140 billion cubic meters of natural gas produced together with oil is wastefully burned or “flared” at thousands of oil fields around the world, equivalent to the combined gas consumption of Central and South America in 20131. Now new DNV GL research shows alternatives to flaring and their economic viability.
Based on real locations and field conditions, DNV GL’s methodology uses gas flowrate and distance to market to select the most appropriate technical solutions on a case-by-case basis. The methodology could present new revenue opportunities, particularly for smaller-scale applications for operators, while helping them to reduce emissions and stay ahead of regulatory requirements.
DNV GL’s methodology is informed by detailed case studies in four countries: Russia, USA, Algeria and Vietnam. Each geographical setting provides different technical, regulatory and economic challenges.
Martin Layfield, global segment leader of the Gas Value Chain with DNV GL, said: “It’s a significant challenge to turn waste from flaring and venting into a profitable economic product with sound environmental benefits, however our research shows that there are economically viable solutions that can assist in carbon abatement and develop flare gas for societal use.”
“Existing solutions are mature for large-scale applications, but most flaring is very small-scale. We need innovation in applying associated gas to energy intensive processes, such as air separation and water desalination. Though some solutions might be immature for near-term implementation, current applications such as micro LNG, compressed natural gas, natural gas hydrates (NGHs) and conversion methods can deliver significant benefits, and are proving to do so in some cases in certain markets like North America” he continued.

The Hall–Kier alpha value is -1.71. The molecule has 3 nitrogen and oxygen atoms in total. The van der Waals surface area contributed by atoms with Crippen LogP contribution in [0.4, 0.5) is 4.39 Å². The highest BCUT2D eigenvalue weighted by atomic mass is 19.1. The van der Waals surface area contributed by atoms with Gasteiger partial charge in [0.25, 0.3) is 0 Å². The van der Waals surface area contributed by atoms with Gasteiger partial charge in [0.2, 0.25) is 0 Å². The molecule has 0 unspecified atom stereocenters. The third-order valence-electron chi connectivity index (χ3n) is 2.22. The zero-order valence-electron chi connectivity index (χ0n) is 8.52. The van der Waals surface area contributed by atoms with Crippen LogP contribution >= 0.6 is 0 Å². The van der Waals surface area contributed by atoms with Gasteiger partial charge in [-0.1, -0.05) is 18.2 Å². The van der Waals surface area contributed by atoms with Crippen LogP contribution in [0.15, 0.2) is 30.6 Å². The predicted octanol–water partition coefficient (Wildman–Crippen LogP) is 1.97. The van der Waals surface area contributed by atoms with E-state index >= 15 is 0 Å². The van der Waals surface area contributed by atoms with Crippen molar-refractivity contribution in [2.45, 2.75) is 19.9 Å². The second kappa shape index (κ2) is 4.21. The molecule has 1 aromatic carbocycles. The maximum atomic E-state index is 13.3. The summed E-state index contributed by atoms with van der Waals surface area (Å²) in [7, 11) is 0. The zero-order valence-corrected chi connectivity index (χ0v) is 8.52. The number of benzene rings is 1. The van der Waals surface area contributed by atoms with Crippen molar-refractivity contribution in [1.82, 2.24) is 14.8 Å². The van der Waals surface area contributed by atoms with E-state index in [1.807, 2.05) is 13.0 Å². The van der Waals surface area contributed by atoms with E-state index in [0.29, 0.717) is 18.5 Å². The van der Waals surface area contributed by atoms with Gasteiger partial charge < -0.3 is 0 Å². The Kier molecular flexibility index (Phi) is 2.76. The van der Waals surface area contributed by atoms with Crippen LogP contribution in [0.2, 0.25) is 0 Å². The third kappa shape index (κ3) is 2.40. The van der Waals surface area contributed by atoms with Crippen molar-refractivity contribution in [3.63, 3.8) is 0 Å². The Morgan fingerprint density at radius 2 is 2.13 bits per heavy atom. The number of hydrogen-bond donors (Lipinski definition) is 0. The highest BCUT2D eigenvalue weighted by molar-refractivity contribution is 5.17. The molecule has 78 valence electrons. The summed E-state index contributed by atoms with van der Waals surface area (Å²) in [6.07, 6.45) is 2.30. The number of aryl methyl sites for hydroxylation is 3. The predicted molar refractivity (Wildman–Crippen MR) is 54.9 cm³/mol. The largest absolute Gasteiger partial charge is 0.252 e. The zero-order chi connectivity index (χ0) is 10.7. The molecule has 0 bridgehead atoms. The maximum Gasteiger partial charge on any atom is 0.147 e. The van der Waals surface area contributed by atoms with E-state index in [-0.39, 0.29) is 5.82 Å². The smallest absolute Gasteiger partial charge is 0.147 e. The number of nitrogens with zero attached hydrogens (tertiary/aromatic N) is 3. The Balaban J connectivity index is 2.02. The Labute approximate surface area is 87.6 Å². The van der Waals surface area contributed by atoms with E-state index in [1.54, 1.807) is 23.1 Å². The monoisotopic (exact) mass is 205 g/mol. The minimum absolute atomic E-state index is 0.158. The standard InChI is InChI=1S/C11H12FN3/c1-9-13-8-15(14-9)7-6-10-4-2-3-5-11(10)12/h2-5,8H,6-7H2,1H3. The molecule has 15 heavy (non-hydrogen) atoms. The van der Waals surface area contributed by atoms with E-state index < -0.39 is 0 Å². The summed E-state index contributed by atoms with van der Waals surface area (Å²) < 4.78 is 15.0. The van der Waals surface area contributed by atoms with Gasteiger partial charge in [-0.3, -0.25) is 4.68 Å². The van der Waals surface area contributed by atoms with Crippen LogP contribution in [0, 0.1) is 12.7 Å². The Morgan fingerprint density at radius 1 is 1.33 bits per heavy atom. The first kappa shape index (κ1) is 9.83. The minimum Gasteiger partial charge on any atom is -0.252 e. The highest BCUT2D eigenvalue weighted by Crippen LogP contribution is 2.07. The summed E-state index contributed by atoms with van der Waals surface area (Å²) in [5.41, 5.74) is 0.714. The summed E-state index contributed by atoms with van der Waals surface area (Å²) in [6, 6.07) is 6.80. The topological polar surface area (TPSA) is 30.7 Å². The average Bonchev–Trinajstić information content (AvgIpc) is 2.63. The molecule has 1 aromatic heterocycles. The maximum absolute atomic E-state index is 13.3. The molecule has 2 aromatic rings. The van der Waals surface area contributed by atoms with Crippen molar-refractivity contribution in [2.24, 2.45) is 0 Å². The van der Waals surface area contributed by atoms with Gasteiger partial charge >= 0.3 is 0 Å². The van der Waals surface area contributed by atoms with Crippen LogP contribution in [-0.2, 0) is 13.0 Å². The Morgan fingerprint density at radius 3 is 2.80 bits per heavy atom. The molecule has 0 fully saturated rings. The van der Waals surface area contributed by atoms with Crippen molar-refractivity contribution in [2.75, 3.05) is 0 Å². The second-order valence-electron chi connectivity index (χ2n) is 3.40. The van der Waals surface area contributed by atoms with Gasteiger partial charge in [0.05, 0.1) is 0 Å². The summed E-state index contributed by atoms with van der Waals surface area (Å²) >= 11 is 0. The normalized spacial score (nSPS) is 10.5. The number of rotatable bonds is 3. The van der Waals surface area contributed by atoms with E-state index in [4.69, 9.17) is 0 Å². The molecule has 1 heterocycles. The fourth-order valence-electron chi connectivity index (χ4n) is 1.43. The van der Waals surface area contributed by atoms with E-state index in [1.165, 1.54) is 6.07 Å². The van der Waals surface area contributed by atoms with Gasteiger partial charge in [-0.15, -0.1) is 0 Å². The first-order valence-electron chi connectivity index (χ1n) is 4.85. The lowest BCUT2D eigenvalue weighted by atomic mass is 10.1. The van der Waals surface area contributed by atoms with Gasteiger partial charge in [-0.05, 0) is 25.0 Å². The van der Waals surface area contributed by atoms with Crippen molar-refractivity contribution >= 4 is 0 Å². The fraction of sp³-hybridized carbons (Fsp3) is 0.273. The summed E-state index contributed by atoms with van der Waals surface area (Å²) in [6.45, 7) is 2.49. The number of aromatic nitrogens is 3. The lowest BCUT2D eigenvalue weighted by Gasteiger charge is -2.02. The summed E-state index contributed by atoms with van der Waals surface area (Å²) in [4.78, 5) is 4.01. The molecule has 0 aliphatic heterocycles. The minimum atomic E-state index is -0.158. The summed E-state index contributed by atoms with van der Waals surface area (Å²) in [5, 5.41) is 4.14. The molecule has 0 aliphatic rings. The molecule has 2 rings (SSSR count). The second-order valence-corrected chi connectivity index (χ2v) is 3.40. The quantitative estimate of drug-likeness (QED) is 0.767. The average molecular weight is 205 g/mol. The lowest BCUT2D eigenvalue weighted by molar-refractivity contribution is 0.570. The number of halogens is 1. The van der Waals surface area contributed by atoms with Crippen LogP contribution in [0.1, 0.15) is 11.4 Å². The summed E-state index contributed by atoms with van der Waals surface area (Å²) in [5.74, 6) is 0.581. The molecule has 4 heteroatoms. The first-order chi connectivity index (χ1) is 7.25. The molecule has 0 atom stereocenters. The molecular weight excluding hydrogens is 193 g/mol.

Flaring of gas contributes to climate change and releases toxic components that can harm the health and the well-being of local communities. It also wastes a valuable energy resource that could be used to advance the sustainable development of producing countries. Most flaring occurs at either ageing and/or remote installations.
However, without a global cost penalty for emitted carbon, there are few business incentives to capture the flared gas. Financial barriers can significantly impede the efforts to reduce emissions and this is particularly true for countries with developing economies. Access to funding to develop projects and the implementation of technologies is a factor and it is hoped that the work conducted by DNV GL can help to demonstrate the economic scenarios which can instill confidence in the industry to achieve more.
Similarly, regulatory drivers are limited in many geographies. However, the World Bank initiative to end routine gas flaring at oil production sites by 2030 is helping to drive industry momentum, with endorsement by ten countries, ten oil companies and seven development institutions.
“This research helps identify new value chains and revenue streams that can help meet the industry’s demand for sustainable, cost-effective and reliable alternatives to gas flaring. The objective is to support the industry in raising the standards of safer, smarter and greener performance. This will reduce CO2 emissions and local pollution and ultimately improve the quality of life in local communities around oil & gas extraction,” says Elisabeth Tørstad, CEO of DNV GL Oil & Gas.
“At DNV GL we are committed to contributing to the sustainable development of the industries we engage in. We believe technology to be a key enabler and invest 5% of our annual revenue in R&D,” she continued.